Finally, after our demand, the reply to our demand, and extensive waiting, and some more waiting on top of that, we were approached by the CFU (the housing agency) to come and see the one house that they had available for rent.
Adam was with the baby so I left him behind and Polycarpe and I accompanied this man down a route I hadn’t yet travelled in Aketi -- a side route that, according to this man, used to be the main Belgian street.
And boy was it evident! Gorgeous houses lined this formerly landscaped road -- remnants of large flowering bushes and signposts and huge palm trees demarcated corners and intersections.
I even passed the BANK OF AFRICA -- which, sadly, is no longer full of workers and cash/commerce, but is instead now full of trees, vines, and I’d guess an assortment of lizards and rodents.
We finally came to a large compound interlaced with vines, but once obviously beautiful. Walking around the periphery, we came to another cluster of houses, nestled along the river amidst dense green tangles. And lo and behold, there was the abandoned Aketi Hotel -- and a gorgeous old abandoned swimming pool.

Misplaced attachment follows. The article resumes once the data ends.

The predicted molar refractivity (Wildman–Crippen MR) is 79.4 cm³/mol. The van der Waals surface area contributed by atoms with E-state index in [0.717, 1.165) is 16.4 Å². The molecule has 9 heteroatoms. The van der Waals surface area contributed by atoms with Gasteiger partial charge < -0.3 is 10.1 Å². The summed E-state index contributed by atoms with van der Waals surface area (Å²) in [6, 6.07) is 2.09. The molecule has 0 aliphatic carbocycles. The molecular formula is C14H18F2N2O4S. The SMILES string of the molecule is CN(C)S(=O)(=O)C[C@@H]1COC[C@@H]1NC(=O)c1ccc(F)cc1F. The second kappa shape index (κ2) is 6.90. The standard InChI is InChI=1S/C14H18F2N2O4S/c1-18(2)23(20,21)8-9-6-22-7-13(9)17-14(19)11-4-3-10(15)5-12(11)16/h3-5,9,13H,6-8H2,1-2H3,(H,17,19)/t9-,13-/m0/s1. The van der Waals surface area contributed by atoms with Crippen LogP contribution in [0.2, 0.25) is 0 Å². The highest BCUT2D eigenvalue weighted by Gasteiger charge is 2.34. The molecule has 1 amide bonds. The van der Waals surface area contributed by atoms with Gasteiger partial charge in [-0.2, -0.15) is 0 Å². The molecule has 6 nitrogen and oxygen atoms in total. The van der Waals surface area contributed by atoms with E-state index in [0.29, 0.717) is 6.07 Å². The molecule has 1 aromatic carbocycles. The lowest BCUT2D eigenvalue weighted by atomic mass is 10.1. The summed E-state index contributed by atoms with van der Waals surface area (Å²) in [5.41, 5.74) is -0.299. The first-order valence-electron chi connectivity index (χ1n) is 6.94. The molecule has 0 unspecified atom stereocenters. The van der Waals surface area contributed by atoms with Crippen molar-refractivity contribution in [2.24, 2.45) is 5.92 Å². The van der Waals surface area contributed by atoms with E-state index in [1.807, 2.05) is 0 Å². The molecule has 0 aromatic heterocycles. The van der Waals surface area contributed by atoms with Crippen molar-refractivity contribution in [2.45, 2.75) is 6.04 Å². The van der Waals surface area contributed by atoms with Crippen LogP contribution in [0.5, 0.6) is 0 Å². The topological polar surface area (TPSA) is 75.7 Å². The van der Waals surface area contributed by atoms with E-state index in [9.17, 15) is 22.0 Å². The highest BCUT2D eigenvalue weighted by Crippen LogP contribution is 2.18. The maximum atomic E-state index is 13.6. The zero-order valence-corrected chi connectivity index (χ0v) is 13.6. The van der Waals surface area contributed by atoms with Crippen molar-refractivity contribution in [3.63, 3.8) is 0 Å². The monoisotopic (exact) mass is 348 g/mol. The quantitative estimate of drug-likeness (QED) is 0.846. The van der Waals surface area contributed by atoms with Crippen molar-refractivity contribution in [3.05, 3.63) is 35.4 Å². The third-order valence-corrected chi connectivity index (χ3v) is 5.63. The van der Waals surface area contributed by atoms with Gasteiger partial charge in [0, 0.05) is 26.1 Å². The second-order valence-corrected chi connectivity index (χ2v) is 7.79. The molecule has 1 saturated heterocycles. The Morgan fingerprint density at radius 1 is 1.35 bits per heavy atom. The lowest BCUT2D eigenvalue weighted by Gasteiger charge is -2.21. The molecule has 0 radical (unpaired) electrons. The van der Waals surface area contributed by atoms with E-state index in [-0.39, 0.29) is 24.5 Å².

What a sight to see!
The house itself, however, was less than beautiful, and despite having been lived in recently, it looked far more dilapidated than its years. Windows cracked and filthy, some of them obscured by dirty bricks, some interior walls clearly riddled with bullet holes, the house had definitely seen better days.
When approaching the door, the man from CFU proclaimed that he had forgotten the key to the house in the office, and asked if we would wait for him to go and retrieve it.
So Polycarpe and I waited.
After some 45 minutes, the man returned, his face grim!
“The key is with another man,” he explained. “And he... is gone.”
Foiled again by “the man with the key”!!
He promised to come and fetch us some other time when the man with the key had returned, but I am not counting on it being any time soon!